A collaborative research team has found humanoid robotics and computer avatars could help rehabilitate people suffering from social disorders such as schizophrenia or social phobia. It is thanks to the theory of similarity, which suggests that it is easier to interact socially with someone who looks, behaves or moves like us.
Researchers from the University of Bristol, in collaboration with colleagues at the Universities of Exeter, Montpellier and Naples Federico II, have developed a system to enable a robot or computer avatar to interact with a patient whilst playing a version of the mirror game, in which two players try to copy each other's motion whilst playing with coloured balls that can move horizontally on a string.
The paper, part of the EU-funded AlterEgo project, is published in the Journal of the Royal Society Interface.
Initially the avatar is like an alter ego, created to look and move like the patient to enhance his or her feelings of attachment. Over time the avatar is slowly altered to become less similar, therefore helping with social rehabilitation.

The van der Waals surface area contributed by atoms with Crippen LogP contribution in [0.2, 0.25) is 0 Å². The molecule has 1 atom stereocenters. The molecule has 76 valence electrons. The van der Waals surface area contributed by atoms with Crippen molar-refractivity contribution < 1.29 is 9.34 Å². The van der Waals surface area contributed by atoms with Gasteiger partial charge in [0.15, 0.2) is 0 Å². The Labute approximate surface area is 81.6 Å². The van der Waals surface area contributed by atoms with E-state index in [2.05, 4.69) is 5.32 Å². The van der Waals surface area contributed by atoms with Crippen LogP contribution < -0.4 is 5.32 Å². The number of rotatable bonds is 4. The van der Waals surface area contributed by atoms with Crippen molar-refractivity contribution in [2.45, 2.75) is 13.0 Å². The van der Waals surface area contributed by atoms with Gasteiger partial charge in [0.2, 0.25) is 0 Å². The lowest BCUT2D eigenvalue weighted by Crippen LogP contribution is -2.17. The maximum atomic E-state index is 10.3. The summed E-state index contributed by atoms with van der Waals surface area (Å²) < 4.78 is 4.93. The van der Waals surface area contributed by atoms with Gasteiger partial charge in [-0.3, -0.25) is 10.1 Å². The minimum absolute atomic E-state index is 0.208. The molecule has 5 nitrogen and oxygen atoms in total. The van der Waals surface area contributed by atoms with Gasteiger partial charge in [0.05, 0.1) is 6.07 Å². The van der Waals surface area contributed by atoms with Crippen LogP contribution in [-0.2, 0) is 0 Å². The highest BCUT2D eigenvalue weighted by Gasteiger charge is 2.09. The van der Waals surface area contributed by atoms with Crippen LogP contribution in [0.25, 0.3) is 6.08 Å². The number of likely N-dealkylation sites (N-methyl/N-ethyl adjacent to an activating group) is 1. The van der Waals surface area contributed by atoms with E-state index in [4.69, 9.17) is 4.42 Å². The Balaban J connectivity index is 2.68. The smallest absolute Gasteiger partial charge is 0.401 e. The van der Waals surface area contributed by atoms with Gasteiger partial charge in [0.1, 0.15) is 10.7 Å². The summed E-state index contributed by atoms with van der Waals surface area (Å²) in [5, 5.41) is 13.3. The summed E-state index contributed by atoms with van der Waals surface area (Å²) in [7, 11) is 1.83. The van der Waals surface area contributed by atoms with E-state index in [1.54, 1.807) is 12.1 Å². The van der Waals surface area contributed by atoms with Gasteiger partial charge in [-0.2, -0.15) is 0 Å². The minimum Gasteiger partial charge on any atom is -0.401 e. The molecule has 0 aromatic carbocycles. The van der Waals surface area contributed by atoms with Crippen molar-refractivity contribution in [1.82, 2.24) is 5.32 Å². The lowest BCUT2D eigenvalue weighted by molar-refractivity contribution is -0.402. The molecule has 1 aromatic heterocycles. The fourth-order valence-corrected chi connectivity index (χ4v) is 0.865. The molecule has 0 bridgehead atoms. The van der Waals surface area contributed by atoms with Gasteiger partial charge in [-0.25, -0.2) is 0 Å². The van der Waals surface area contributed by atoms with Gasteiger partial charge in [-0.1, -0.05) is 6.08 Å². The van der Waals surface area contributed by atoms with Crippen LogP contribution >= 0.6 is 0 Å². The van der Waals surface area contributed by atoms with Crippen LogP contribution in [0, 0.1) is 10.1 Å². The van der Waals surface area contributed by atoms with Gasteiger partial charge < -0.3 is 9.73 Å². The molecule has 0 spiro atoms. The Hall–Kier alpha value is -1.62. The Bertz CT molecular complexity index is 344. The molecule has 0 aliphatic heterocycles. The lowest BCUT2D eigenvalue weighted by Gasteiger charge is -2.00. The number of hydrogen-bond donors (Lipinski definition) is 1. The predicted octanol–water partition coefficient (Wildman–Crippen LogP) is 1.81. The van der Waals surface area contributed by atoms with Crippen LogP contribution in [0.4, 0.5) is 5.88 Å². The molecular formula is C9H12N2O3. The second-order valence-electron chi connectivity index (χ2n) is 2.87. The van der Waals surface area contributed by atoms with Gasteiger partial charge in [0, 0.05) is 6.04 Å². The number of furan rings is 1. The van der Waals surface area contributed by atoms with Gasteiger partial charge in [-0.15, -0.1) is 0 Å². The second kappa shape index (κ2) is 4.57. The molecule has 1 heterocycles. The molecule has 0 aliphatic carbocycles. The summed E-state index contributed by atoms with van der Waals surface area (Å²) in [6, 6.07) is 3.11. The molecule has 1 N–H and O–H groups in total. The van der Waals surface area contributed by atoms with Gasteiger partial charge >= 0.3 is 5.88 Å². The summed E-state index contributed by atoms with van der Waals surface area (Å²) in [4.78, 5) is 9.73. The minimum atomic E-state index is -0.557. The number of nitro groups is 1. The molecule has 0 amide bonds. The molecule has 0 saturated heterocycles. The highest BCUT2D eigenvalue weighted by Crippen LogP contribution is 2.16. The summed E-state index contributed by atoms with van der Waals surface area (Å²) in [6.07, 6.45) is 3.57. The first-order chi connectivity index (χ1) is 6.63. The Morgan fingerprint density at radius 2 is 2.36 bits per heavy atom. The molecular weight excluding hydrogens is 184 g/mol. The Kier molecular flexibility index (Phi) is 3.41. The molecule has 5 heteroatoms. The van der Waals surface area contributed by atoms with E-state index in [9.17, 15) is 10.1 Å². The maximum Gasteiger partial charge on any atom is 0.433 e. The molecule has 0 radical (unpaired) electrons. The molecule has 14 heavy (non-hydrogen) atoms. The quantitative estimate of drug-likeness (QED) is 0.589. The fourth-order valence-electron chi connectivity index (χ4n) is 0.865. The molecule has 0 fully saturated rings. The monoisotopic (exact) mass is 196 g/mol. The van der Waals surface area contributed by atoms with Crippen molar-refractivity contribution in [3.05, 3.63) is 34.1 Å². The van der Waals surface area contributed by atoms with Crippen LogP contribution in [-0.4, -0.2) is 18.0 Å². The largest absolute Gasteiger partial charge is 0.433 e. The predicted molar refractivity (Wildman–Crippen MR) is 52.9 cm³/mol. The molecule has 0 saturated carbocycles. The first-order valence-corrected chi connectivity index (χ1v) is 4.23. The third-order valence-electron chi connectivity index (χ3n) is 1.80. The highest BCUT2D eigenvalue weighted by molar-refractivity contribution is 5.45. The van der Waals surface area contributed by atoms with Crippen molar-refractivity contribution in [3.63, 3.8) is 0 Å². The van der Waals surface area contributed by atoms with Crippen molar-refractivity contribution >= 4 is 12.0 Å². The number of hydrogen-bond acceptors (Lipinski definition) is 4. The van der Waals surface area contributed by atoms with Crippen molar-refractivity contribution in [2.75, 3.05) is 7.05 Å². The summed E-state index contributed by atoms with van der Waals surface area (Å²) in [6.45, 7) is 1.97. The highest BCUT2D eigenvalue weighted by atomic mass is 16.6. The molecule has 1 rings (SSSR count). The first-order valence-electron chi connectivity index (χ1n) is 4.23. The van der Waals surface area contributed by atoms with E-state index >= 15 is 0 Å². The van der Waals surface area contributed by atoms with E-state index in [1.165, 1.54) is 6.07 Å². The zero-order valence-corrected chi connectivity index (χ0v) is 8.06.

The results show that players sharing similar movement features, or motor signature, interact and co-ordinate better. This can be used for rehabilitation of patients with serious social disorders as an avatar can be created to act like an alter ego, programmed to look and move like the patient to enhance his or her feelings of attachment.
Mario di Bernardo, Professor of Nonlinear Systems and Control from the Department of Engineering Mathematics at the University of Bristol, said: "It is very challenging to build an avatar that is intelligent enough to synchronise its motion with a human player, but our initial results are very exciting."
The research used the principles of dynamical systems and feedback control theory to embed the avatar with enough 'intelligence' to synchronise and respond to the motion of the human player.
The researchers now wish to build on the technology and set-up multiple human-machine interaction for social rehabilitation and make groups of people and avatars interact with each other to perform joint tasks together.
Paper: Dynamic similarity promotes interpersonal coordination in joint action by Piotr Slowinski, Chao Zhai, Francesco Alderisio, Robin Salesse, Mathieu Gueugnon, Ludovic Marin, Benoit G. Bardy, Mario di Bernardo and Krasimira Tsaneva-Atanasova in the Journal of The Royal Society Interface.